Using Clarification to Compare & Contrast
Lesson 2 of 6
Objective: SWBAT compare and contrast two texts through clarification.
When my class comes in, we discuss what we learned yesterday about clarifying. We reviewed our anchor chart and talked about how clarification helps us understand what we read. Next we move into today's lesson. I tell my students that for the rest of the week we are going to be comparing and contrasting different elements of different stories written by the same author. I ask students to tell me what it means to compare and contrast? I list some of their ideas on the board. We are revisiting comparing and contrasting. We touched on it briefly at the beginning of the year. I tell students that we are going to go deeper into comparing and contrasting. I begin the lesson by introducing the two stories we're going to look at, "Miss Nelson is Missing" and "Miss Nelson is Back" both by Harry Allard. We talk about what we know about each book. I assumed that most students had already read Miss Nelson is Missing, but not everyone had read Miss Nelson is Back. I read both stories to students and we discussed the similarities and differences.
After reading the story, I used www.readwritethink.org to complete an online Venn Diagram with students on our Smartboard. As we discussed the stories we talked in general about the stories and how the two were different and how they were the same. We brainstormed different things about each story that jumped out at us from reading. As we discussed, I had already chosen some sections in the book to go back and clarify in an effort to show students how the strategy helps you focus attention on specific skills like comparing and contrasting. I used certain sections in each book to go back and clarify by thinking aloud for students to guide them into seeing how the strategy worked in a variety of situations. This case being comparing and contrasting.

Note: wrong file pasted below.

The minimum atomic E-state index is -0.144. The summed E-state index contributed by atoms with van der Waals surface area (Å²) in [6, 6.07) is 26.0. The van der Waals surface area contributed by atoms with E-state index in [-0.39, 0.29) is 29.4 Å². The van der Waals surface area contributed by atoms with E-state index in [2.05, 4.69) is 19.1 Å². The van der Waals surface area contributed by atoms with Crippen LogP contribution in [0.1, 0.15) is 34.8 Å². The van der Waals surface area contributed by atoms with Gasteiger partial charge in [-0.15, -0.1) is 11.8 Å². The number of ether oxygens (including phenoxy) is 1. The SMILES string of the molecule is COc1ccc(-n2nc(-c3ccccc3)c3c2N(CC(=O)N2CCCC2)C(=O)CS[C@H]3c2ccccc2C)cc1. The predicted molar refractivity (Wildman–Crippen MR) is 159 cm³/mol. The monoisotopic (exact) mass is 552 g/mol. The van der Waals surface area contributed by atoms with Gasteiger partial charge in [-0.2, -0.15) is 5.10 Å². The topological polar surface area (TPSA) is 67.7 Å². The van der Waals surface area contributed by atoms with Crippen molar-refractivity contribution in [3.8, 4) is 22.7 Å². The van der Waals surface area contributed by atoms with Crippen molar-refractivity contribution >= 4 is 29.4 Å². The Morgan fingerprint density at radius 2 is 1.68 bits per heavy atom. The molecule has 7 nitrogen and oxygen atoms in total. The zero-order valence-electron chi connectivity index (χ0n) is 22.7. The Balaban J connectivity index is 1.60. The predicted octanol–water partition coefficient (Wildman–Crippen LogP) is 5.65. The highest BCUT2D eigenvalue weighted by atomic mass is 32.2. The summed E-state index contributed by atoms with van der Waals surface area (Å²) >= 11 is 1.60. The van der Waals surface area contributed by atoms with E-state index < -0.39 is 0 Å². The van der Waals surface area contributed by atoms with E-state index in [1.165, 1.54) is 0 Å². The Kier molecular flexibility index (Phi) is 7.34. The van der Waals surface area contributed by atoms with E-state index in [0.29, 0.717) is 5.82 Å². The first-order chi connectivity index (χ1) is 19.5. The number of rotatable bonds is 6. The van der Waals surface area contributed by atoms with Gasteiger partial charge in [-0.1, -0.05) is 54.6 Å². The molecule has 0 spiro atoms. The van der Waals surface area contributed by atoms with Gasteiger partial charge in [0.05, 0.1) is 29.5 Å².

Giving groups of students a copy of each story, I ask students to go through the stories and find two things that are different and two things that are the same in the stories. As students are working, I encourage them to use the clarification strategy by doing the things we listed on our anchor chart (See resources) such as going back to re-read a section, thinking about what you've read, and making connections to information you already know or have read. As students are working I circulate to each group to encourage discussion and to scaffold instruction with students who need more guidance with using the strategy and making comparisons. I give students about five minutes to come up with their ideas and then we share out each groups' ideas. As students give their ideas, I record them on the online Venn Diagram found on www.readwritethink.org web tool. We have a brief discussion about what we've posted and how the two stories are alike and how they are different.
To bring the lesson to a close, I bring the students back to using clarification to help them compare and contrast. I went back to the sections where I clarified and asked students if they could tell me how clarifying helped me compare the two stories. Next, I ask students to share with the class, any sections that they clarified in order to help them understand what they read and to compare the two stories. Students shared their experiences. Finally, I end by asking students to explain how clarifying can help you compare and contrast the elements in two different stories.